A View From the Fort: Will Home Cooking Allow for Gelling?

Revolution supporters came out in droves for the club's final two home games. (Photo: Tony Biscaia/RevsNet.com)

(Photo: Tony Biscaia/RevsNet.com)

Will Home Cooking Allow For Gelling?

A VIEW FROM THE FORT: By Jim Dow

A few days before New England’s football team put paid to a hapless Toronto FC in conditions that might have made Andy Dorman pine for a January nighttime fixture at Inverness County during a North Sea howler, the smart money at a Dunkin Donuts chat session held that wunderkind Diego Fagundez might one day fetch a cool five million to eclipse Clint Dempsey for the highest transfer fee fetched by a Rev player.

And this was before the diminutive striker cum midfielder followed up his Leo Messi moment vs. the Dynamo with a picture perfect driven volley in the driving rain off a forty-yard floater delivered on a plate by the oft-underestimated Chris Tierney’s left foot. Seriously, can the vultures’ nibbles be far off?

Prior to Saturday’s match, the big question was this: could the Revolution maintain their easy-on-the-eyes ground game when moving from the damp Tifway 419 Bermuda grass at BBVA Compass Stadium to Gillette’s notorious Duraspine Pro Field Turf which, far suburban legend has it, is specially treated for Belichick’s Patriot pachyderms at the expense of Jay Heaps’ more light footed and lissome charges?

On the night they did just that, at least for the most part, despite what was a drop in temperature of over 40 degrees and more than 50% in attendance. Against the Dynamo, the Revs managed 46% of the possession. A week later, with supposedly hapless Toronto, the stat rose to 50%, although it was far higher in the opening half. However, in both matches, the opposition squandered clear scoring chances, something the Robbie Keane-less Galaxy more than likely won’t do. Against Houston Shuttleworth parried; back in Foxborough, he punched; with Los Angeles, he’ll need to catch and hold only releasing the ball to the boys in blue who, in turn, will need to do something other than hoof it forward or sideways, a tactic they seem to take far too often.

Given the upward arc that the team appears to be on since crashing 1-4 at Red Bull Arena, it may be that the increasingly effective linkage between the midfielders and forwards could spread to the rear echelon as they play more matches as a unit or, more accurately, units since it seems that this team has significantly more players capable of contributing positively than in the past.

For that to happen, the onus is on the coaching staff to keep schooling Messrs. Barnes, Farrell, Goncalves, McCarthy, Soares and Tierney in the intricacies of maintaining possession through winning second balls and making measured passes under pressure which, in turn, would certainly help to make the front six that much more successful.

During the course of this season, any number of fans have accused the second-year manager of every possible deficiency from preparation to substitution. But while last year the team gave up 1.29 goals per match, after 12 games, they have yielded only 0.75 tallies for every 90 minutes played – and this despite having given up four goals against Metro NYC’s less hateful team.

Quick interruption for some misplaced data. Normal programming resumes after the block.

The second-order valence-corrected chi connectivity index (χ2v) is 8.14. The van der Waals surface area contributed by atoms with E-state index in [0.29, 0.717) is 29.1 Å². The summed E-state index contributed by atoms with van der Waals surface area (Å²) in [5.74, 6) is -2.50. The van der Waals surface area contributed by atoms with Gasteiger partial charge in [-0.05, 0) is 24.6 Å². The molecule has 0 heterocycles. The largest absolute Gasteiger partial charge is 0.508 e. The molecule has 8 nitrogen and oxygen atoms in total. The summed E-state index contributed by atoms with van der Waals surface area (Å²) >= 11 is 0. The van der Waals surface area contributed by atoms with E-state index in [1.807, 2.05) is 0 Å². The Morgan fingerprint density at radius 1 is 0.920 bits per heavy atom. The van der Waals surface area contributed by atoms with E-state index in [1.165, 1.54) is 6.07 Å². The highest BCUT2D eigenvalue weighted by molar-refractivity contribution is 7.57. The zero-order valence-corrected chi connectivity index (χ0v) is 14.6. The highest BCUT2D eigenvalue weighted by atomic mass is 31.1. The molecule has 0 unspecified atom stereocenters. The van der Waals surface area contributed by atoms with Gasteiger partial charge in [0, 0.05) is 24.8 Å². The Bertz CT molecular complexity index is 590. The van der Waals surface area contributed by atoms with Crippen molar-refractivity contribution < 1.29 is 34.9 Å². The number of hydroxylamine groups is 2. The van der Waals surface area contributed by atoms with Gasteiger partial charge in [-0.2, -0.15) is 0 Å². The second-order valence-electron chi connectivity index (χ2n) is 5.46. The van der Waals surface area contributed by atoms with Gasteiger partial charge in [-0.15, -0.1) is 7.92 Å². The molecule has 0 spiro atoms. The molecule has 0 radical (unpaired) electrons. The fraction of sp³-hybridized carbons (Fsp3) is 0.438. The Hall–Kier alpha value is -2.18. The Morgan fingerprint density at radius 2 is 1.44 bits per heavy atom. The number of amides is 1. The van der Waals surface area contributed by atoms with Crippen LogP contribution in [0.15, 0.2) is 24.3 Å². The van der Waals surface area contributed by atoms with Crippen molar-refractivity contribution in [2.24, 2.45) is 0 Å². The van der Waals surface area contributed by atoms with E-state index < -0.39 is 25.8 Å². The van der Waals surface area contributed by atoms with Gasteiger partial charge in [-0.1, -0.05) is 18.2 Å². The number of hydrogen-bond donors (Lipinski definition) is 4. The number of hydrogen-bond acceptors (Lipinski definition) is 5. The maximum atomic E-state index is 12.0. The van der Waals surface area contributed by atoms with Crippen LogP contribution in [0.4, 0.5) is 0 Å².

At the other end of the pitch, despite all the lovely passing, the team has only scored 10 goals for a rate of 0.83 a game. Last year, they ended up with a 1.15 per contest scoring rate. In 2007, their last top-level campaign, they managed 1.7 goals per match while yielding 1.43.

In that season, the Revolution fielded four best-ever MLS players in Shalrie Joseph, Michael Parkhurst, Steve Ralston and Taylor Twellman. While Joseph (Grenada) and Parkhurst (Ireland) had some foreign connections only Andy Dorman (Wales) and Avery John (T&T) had grown up playing in their native countries. Of course there was also Kahno (Bermuda).

Of the 25 senior players on the 2013 team, eight were born in other countries; Jerry Bengston (Honduras), Kalifa Cisse (Mali), Andy Dorman (Wales), Diego Fagundez (Uruguay), Jose Goncalves (Portugal), Dimitry Imbongo (Congo and France), Saer Sene (France) and Juan Toja (Colombia) plus two have spent portions of their formative years in soccer cultures Juan Agudelo in Colombia with Millionarios and Andrew Farrell in Peru. In many ways, Agudelo and Fagundez are mostly beneficiaries of coming of age in transplanted soccer surroundings in New York City and Leominster, but these communities are often an extension of the culture of the homeland. Certainly there is no doubt that the culture of the team has changed dramatically under a coach and general manager who are local boys in every sense of the word. It is younger, more multilingual and, if not as yet accomplished, certainly growing more interesting by the week and not just because of Diego’s current form.

Watching the titanic tussle between Bundesliga giants Bayern Munich and Borussia Dortmund was instructive on any number of counts. It was a showpiece for the kind of fantastic football being played in Germany at the moment; the pace, skill, commitment and exquisite talent of the players made for a final that lived up to the hype. At the same time it was sobering to realize that the 11th most financially successful club in the world (Dortmund) cannot keep its best players (Mario Gotze and Robert Lewandowski) from trading up to the far bigger Bayern.

Regardless of how one feels about such things, it makes the current quality on view from Foxborough youngsters like Farrell and Fagundez bittersweet. Cheer their success, savor their development, give credit to the team for finding them, but don’t be surprised when bigger blandishments lure them to greener fields, monetarily and competitively. It is the nature of football across the globe.

Coach Heaps and Matt Reis aside, perhaps no one is better placed to comment on the shifts and changes with the Revolution than former star Andy Dorman, now returned after five years in Scotland and England. I caught up with the affable B.U. graduate after a recent training session.

JIM: I’m writing a piece about the team rebuilding and you have a unique perspective on this having played with the Revs from 2004 through 2007, and now being back in 2013. When you were with the team the first time around, you had three or four teammates who would be considered among the best players to have ever played in MLS. The quality of that team was very, very high. You went away, and have had experience in playing in two of the leagues that MLS is often compared with, the Scottish Premier League with Saint Mirren and the English Championship with Crystal Palace. So I’m very interested in your perspective having gone away and now returned and what you see as the differences and, perhaps, the similarities?